London, 21 March 2012. The 2012 Budget was fiscally neutral. Despite recent economic data released suggesting the economy is beginning to improve, the announcement by the credit ratings firms Moody and Fitch to place the UK on “negative watch/outlook” was at the forefront of George Osborne’s mind and he stuck rigidly to his deficit-cutting plan.
The Office of Budget Responsibility revised its UK growth forecast up from 0.7 per cent to 0.8 per cent in 2012 and 2.0 per cent in 2013. UK inflation is forecast to fall from 2.8 per cent in 2012 to 1.9 per cent in 2013.
Key points impacting the property market include:
- A new stamp duty level of 7 per cent was announced for residential properties over £2m from midnight today. Any such homes purchased through an off-shore corporate structure will be liable for 15 per cent stamp duty.
- The Government will extend the capital gains tax regime to gains on the disposal of UK residential property and shares/interests in such property by non-residents.
- Government support for £150m of tax increment financing to help councils promote development which will help to deliver 3,000 new homes.
- Osborne commented that some companies are using the VAT rules that exempt the rental of land to avoid tax that their competitors are paying which may have implications for both taxpaying funds and non-tax paying organisations such as charities and trusts.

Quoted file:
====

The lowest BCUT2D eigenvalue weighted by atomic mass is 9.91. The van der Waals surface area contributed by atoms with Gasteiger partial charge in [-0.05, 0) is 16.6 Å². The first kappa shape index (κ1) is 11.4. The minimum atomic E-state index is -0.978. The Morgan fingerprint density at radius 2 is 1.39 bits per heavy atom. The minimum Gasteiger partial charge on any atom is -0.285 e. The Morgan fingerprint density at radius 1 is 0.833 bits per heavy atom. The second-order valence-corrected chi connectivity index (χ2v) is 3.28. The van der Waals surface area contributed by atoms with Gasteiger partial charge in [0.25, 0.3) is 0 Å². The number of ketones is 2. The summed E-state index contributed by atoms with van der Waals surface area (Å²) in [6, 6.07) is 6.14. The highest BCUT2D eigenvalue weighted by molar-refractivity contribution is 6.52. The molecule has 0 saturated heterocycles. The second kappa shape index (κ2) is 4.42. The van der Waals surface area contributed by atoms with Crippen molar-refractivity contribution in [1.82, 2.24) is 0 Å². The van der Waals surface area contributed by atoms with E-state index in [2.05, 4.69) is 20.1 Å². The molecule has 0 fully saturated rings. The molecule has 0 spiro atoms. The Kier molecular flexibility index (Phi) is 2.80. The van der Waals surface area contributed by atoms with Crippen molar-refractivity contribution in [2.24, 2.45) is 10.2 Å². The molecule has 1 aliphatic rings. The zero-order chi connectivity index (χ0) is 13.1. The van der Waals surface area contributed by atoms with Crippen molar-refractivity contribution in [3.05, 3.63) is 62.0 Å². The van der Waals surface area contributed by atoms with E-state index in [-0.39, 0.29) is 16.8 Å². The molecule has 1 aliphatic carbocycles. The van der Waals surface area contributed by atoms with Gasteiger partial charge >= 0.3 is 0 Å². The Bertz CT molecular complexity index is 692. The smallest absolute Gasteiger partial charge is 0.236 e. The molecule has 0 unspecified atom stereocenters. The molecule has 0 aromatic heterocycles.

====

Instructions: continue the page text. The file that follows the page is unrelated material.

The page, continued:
- The abolition of the 50 per cent tax on those earning more than £150,000 per annum was announced and from April 2013 will stand at 45 per cent.
- The personal tax allowance will be raised to £9,205 in April 2013, an increase of £1,100.
- Corporation tax will be cut to 24 per cent in April 2012 and will reduce to 22 per cent by 2014.
- A new general anti-tax avoidance rule will be introduced.
Catherine Penman, head of Research comments “The introduction of the new level of stamp duty and the 15 per cent payable for a residential property purchased via a corporate structure is a bullish decision. The effect on these rises will be most prominent in London which typically accounts for circa 85 per cent of property sales over £2m within the UK”.
Richard Liddiard, head of Rural Agency comments “The stamp duty changes will have minimal effect on agricultural land market as it only applies to residential properties in excess of £2m. Activity from overseas buyers in the farmland market is predicted to continue. The quality of life issue is still predominant in their minds and at the moment they are being taking on by commercial farmers who are very active in the marketplace”.
Scott Harkness, head of Commercial “The stamp duty changes will have little effect on the commercial market but could impact marginally on mixed-use developments, especially in London. The Chancellor has incorporated a number of growth initiatives and infrastructure proposals in the Budget which should stimulate commercial activity, particularly in the regions”.